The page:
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Integral development for all is a moral duty, Pope Francis tells leaders at Davos

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Hindou Oumarou Ibrahim, president of the Association for Indigenous Women and Peoples of Chad, attends a session at the 50th World Economic Forum annual meeting in Davos, Switzerland, Jan. 21, 2020. (CNS photo/Denis Balibouse, Reuters)

VATICAN CITY — Pope Francis told global business and government leaders that everyone has the moral responsibility to seek the integral development of all people, but especially those who are in need, suffering injustice or whose lives are threatened.

“The moral obligation to care for one another flows from this fact,” which must never be forgotten, that “we are all members of the one human family,” he said in a message read to those attending the World Economic Forum in Davos, Switzerland.

Climate change activists protest during the World Economic Forum annual meeting in Davos, Switzerland, Jan. 21, 2020. (CNS photo/Arnd Wiegmann, Reuters)

Likewise, this means putting the human person, “rather than the mere pursuit of power or profit, at the very center of public policy,” he wrote.

The pope’s message was read to the assembly Jan. 21 by Cardinal Peter Turkson, prefect of the Dicastery for Promoting Integral Human Development; he attended the forum as the Vatican’s representative.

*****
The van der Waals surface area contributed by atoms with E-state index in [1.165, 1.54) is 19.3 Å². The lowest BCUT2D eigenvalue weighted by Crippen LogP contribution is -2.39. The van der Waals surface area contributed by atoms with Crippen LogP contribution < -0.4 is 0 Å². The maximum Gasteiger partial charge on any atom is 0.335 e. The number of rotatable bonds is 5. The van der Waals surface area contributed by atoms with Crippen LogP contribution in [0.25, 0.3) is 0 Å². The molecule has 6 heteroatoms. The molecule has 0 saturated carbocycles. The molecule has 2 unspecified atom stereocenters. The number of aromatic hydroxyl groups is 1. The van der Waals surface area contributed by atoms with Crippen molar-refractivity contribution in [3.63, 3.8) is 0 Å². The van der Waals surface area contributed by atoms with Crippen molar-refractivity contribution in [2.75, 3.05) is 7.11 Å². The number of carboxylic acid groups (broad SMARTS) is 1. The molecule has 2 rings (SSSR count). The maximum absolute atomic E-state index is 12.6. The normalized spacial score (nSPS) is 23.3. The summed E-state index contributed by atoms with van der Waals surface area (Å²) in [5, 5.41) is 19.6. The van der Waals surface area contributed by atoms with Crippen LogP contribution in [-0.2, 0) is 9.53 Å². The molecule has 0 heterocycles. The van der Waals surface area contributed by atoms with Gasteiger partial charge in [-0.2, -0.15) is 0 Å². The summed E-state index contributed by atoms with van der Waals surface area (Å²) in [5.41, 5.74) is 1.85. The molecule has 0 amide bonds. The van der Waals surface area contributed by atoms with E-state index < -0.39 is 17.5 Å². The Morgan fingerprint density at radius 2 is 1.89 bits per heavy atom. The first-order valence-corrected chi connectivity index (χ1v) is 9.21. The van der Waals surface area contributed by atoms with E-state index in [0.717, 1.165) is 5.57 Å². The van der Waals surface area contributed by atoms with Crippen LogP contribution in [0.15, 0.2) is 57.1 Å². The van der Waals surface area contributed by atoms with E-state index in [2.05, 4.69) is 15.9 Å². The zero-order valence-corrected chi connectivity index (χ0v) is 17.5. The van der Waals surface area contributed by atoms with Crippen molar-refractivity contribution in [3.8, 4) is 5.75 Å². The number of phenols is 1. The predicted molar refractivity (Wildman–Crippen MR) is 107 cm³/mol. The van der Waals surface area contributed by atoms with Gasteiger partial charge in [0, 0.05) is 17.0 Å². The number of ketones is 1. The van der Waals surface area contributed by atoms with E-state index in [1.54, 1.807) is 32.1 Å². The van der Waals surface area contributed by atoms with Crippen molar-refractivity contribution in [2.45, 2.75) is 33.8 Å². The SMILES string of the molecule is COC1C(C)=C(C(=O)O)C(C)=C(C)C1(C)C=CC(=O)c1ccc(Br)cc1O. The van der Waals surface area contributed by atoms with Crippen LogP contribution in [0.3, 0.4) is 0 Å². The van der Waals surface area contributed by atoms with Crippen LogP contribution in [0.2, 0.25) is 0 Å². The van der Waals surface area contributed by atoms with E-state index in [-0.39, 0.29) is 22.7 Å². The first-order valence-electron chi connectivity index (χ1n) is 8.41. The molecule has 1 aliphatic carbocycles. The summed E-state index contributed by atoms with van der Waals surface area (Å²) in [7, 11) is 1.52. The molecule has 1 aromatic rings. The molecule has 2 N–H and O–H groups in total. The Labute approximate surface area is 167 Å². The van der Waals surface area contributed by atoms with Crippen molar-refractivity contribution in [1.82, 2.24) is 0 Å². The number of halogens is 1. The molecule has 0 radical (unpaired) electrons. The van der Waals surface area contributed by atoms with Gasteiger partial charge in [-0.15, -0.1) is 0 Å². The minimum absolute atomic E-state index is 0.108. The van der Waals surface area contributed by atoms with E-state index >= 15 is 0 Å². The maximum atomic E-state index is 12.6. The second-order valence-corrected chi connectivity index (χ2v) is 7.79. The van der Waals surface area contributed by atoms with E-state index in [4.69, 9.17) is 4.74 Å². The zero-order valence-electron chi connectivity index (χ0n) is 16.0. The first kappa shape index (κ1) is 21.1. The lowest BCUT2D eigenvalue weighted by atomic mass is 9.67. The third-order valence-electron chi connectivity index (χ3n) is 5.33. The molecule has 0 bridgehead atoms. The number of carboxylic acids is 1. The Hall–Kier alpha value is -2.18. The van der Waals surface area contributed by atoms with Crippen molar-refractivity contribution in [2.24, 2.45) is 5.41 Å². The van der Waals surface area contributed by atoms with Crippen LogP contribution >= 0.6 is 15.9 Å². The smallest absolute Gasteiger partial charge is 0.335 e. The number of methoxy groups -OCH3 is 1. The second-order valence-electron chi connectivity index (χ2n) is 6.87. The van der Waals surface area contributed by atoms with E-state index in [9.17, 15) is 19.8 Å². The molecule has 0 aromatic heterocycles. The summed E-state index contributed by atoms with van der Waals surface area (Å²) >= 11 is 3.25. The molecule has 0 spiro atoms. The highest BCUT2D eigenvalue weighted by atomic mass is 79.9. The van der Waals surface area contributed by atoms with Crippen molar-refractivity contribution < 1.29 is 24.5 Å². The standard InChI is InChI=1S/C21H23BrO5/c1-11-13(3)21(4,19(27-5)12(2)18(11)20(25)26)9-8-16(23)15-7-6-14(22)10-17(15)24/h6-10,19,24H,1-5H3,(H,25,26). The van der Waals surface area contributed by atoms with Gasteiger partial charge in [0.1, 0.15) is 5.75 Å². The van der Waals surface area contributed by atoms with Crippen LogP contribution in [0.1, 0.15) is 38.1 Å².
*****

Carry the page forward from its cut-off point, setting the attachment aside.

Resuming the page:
The annual meeting in Davos Jan. 21-24 brought together people representing business, government, academia and media to discuss the theme, “Stakeholders for a Cohesive and Sustainable World.”

With the World Economic Forum celebrating its 50th anniversary, Pope Francis said it has offered opportunities “to explore innovative and effective ways of building a better world. It has also provided an arena where political will and mutual cooperation can be guided and strengthened in overcoming the isolationism, individualism and ideological colonization that sadly characterizes too much contemporary debate.”

As the world begins a new decade, he said, the duty to put people first and protect their dignity “is incumbent upon business sectors and governments alike,” and must be part of the search for “equitable solutions to the challenges we face.”

“It is necessary to move beyond short-term technological or economic approaches and to give full consideration to the ethical dimension in seeking resolutions to present problems or proposing initiatives for the future,” the pope said in his message.

When practices and structures are “driven largely, or even solely, by self-interest,” he wrote, they often only see people as “a means to an end,” which, in turn “gives rise to real injustice.”

“A truly integral human development can only flourish when all members of the human family are included in, and contribute to, pursuing the common good,” he said.

“In seeking genuine progress,” he said, “let us not forget that to trample upon the dignity of another person is in fact to weaken one’s own worth.”

Pope Francis acknowledged the achievements made over the past 50 years and said he hoped those taking part in this year’s and future forums “will keep in mind the high moral responsibility each of us has to seek the integral development of all our brothers and sisters, including those of future generations.”

“May your deliberations lead to a growth in solidarity, especially with those most in need, who experience social and economic injustice and whose very existence is even threatened,” he said.